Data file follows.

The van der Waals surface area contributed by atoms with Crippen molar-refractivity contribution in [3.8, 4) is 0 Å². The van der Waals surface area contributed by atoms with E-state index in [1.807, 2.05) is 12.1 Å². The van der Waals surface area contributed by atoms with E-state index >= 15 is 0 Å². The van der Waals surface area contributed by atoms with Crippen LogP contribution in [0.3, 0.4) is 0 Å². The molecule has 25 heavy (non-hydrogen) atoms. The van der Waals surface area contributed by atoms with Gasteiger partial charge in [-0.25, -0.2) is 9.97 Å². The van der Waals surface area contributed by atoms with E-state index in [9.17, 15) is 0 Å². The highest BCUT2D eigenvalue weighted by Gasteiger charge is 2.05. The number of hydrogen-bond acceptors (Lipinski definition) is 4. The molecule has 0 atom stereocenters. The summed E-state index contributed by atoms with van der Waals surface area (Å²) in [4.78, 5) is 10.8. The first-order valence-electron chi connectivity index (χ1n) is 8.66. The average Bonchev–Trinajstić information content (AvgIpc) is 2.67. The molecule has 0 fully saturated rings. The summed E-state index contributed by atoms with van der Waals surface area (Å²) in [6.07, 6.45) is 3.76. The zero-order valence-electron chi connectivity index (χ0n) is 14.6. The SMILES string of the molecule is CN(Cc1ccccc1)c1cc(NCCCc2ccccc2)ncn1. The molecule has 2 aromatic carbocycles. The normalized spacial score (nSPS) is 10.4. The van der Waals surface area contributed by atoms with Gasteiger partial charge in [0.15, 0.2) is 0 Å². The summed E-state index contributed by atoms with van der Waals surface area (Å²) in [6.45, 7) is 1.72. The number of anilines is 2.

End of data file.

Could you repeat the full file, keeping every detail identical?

The van der Waals surface area contributed by atoms with Crippen molar-refractivity contribution in [3.8, 4) is 0 Å². The van der Waals surface area contributed by atoms with E-state index in [1.807, 2.05) is 12.1 Å². The van der Waals surface area contributed by atoms with E-state index >= 15 is 0 Å². The van der Waals surface area contributed by atoms with Crippen LogP contribution in [0.3, 0.4) is 0 Å². The molecule has 25 heavy (non-hydrogen) atoms. The van der Waals surface area contributed by atoms with Gasteiger partial charge in [-0.25, -0.2) is 9.97 Å². The van der Waals surface area contributed by atoms with E-state index in [9.17, 15) is 0 Å². The highest BCUT2D eigenvalue weighted by Gasteiger charge is 2.05. The number of hydrogen-bond acceptors (Lipinski definition) is 4. The molecule has 0 atom stereocenters. The summed E-state index contributed by atoms with van der Waals surface area (Å²) in [4.78, 5) is 10.8. The first-order valence-electron chi connectivity index (χ1n) is 8.66. The average Bonchev–Trinajstić information content (AvgIpc) is 2.67. The molecule has 0 fully saturated rings. The summed E-state index contributed by atoms with van der Waals surface area (Å²) in [6.07, 6.45) is 3.76. The zero-order valence-electron chi connectivity index (χ0n) is 14.6. The SMILES string of the molecule is CN(Cc1ccccc1)c1cc(NCCCc2ccccc2)ncn1. The molecule has 2 aromatic carbocycles. The normalized spacial score (nSPS) is 10.4. The van der Waals surface area contributed by atoms with Gasteiger partial charge in [0.15, 0.2) is 0 Å². The summed E-state index contributed by atoms with van der Waals surface area (Å²) in [6.45, 7) is 1.72. The number of anilines is 2.